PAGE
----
Then if you fitted a Sydney Speed shop 1600 sleeve up with a Bert Jones cam and a nice set of Extractors and maybe a twin carb manifold you had a lovely wolf in sheeps clothing loved my one in its day
 
Performance figures for the 203 are consistent between Autocar and La Vie Automobile. Peugeot and Tom Knowles were well treated by Autocar and some of the journalists owned Peugeots. Acceleration of the 203C with different gearing and slightly more power took 0-80 down to 19.5 seconds but 100k still took just over 30 seconds, 110 took 60 seconds and 120 seconds to reach maximum 116k.
Theoretically a 203 could cruise flat out with a piston speed below Ricardo's 2500 ft/min limit but fuel consumption was alarming, over 11 litres per 100k at 110 kph and rising. Contemporary mechanics expressed the opinion they had a higher wear rate when driven flat out. A cruising speed of 60 mph was considered suitable by many with some driving at 65mph.
The design change that would have increased 203 performance would have been to fit the 403 head which with a slightly higher compression gave the 403 Sept 56 bhp gross.
In an early 1950's buying guide in Australia of ten four cylinder cars the 203 was second slowest in acceleration to 50 mph and from 20 to 40 mph. But to drive them didn't give an impression they were below average on acceleration.
A cruising speed of 60 mph plus was extremely good and the 203 was a fast car on country roads.
 
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harrisonati

New member
Performance figures for the 203 are consistent between Autocar and La Vie Automobile. Peugeot and Tom Knowles were well treated by Autocar and some of the journalists owned Peugeots. Acceleration of the 203C with different gearing and slightly more power took 0-80 down to 19.5 seconds but 100k still took just over 30 seconds, 110 took 60 seconds and 120 seconds to reach maximum 116k.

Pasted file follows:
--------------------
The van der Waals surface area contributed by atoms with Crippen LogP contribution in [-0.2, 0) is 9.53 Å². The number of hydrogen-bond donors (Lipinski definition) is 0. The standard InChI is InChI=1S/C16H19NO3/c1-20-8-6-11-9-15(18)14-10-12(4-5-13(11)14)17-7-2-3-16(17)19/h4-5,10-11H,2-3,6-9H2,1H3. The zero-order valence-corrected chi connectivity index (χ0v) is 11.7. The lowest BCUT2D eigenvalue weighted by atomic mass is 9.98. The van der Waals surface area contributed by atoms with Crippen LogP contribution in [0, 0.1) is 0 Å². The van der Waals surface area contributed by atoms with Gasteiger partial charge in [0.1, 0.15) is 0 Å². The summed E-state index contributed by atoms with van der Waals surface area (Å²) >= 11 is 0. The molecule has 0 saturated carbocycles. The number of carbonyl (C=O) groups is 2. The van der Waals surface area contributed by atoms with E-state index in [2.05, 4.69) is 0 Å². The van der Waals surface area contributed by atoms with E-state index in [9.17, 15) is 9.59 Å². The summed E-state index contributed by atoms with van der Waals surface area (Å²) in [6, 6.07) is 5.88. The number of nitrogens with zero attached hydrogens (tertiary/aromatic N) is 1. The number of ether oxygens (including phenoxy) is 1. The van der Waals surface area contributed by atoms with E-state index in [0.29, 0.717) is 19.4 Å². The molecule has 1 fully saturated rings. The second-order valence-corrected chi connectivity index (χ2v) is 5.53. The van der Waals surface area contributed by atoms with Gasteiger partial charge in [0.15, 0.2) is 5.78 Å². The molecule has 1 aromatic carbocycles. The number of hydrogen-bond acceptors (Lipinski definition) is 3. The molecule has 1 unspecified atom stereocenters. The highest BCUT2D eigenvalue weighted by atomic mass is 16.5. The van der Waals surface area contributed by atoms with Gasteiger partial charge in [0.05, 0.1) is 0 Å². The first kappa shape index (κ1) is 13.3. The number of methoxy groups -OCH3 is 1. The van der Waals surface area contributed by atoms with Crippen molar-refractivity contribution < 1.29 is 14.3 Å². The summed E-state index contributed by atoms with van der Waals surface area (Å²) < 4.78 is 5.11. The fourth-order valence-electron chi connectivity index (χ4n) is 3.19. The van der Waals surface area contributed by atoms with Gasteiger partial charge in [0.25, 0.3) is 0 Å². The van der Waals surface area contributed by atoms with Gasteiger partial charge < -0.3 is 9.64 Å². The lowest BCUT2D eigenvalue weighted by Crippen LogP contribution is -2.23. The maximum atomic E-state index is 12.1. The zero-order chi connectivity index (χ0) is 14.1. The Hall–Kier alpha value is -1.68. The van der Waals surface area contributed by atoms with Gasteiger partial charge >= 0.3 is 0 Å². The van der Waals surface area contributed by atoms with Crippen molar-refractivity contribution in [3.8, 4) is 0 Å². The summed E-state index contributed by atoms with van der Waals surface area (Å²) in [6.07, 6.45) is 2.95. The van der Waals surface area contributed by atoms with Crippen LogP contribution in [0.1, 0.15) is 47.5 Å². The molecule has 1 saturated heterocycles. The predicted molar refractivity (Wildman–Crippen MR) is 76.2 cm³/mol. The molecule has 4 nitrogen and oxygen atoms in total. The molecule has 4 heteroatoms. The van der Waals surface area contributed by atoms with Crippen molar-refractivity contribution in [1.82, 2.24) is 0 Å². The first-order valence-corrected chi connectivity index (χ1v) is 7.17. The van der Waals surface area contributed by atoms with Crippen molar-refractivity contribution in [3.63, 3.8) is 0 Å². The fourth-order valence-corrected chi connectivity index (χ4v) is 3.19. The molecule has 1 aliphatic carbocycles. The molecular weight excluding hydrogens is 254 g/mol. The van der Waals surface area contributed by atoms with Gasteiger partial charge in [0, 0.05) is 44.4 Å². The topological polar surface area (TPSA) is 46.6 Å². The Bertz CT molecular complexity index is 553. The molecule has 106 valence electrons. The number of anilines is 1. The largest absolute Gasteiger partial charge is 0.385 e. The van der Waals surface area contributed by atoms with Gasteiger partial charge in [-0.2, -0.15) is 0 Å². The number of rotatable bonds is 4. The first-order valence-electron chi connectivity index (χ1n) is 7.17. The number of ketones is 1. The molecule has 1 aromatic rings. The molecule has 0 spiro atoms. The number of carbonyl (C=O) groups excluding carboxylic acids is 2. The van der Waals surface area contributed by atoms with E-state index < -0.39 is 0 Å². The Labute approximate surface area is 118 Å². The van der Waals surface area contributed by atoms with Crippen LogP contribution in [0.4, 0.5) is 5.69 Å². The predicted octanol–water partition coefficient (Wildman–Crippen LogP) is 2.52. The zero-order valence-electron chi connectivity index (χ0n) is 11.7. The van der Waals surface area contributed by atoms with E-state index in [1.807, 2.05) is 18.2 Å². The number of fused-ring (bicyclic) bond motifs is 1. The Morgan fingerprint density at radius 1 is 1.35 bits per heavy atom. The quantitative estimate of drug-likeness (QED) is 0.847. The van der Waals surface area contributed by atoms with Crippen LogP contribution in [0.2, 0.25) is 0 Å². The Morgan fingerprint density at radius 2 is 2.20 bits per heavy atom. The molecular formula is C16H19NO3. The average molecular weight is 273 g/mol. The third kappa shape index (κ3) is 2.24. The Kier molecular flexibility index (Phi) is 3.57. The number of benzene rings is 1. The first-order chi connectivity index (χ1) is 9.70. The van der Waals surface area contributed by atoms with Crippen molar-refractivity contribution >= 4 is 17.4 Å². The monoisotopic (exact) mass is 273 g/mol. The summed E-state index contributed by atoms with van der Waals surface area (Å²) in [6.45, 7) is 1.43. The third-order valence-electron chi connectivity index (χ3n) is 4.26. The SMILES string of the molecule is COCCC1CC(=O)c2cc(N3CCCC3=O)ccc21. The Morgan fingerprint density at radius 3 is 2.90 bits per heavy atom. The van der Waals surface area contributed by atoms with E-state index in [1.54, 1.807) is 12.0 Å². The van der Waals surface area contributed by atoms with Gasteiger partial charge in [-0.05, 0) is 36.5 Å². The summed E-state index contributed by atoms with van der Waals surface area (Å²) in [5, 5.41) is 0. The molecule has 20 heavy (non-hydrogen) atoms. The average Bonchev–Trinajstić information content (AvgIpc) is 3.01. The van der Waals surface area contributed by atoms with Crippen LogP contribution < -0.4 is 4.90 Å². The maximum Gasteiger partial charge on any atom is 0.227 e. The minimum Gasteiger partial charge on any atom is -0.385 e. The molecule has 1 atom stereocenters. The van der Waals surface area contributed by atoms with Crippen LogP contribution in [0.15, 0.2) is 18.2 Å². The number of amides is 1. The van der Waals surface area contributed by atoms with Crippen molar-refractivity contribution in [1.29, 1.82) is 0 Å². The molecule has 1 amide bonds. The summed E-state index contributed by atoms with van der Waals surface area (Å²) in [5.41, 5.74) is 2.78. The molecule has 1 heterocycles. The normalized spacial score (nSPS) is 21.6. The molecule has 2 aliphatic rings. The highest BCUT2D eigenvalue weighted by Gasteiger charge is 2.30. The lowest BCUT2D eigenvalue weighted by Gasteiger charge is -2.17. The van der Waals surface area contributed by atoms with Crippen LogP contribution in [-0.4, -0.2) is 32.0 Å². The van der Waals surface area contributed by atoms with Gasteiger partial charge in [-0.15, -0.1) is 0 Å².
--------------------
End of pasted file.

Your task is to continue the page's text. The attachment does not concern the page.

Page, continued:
Theoretically a 203 could cruise flat out with a piston speed below Ricardo's 2500 ft/min limit but fuel consumption was alarming, over 11 litres per 100k at 110 kph and rising. Contemporary mechanics expressed the opinion they had a higher wear rate when driven flat out. A cruising speed of 60 mph was considered suitable by many with some driving at 65mph.
The design change that would have increased 203 performance would have been to fit the 403 head which with a slightly higher compression gave the 403 Sept 56 bhp gross.
In an early 1950's buying guide in Australia of ten four cylinder cars the 203 was second slowest in acceleration to 50 mph and from 20 to 40 mph. But to drive them didn't give an impression they were below average on acceleration.
A cruising speed of 60 mph plus was extremely good and the 203 was a fast car on country roads.
The attached road test from October 1953 Wheels magazine nominates better figures!
 

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alpine

Member
Angle grinder job , the section between windscreen and roof hole is too large . Not such a great amount of work to do the job properly , welding in all the reinforcing and using a complete donor to start with.
i have a complete 203 sunroof in good order that is surplus to requirements in Queanbeyan, should anyone be embarking on that road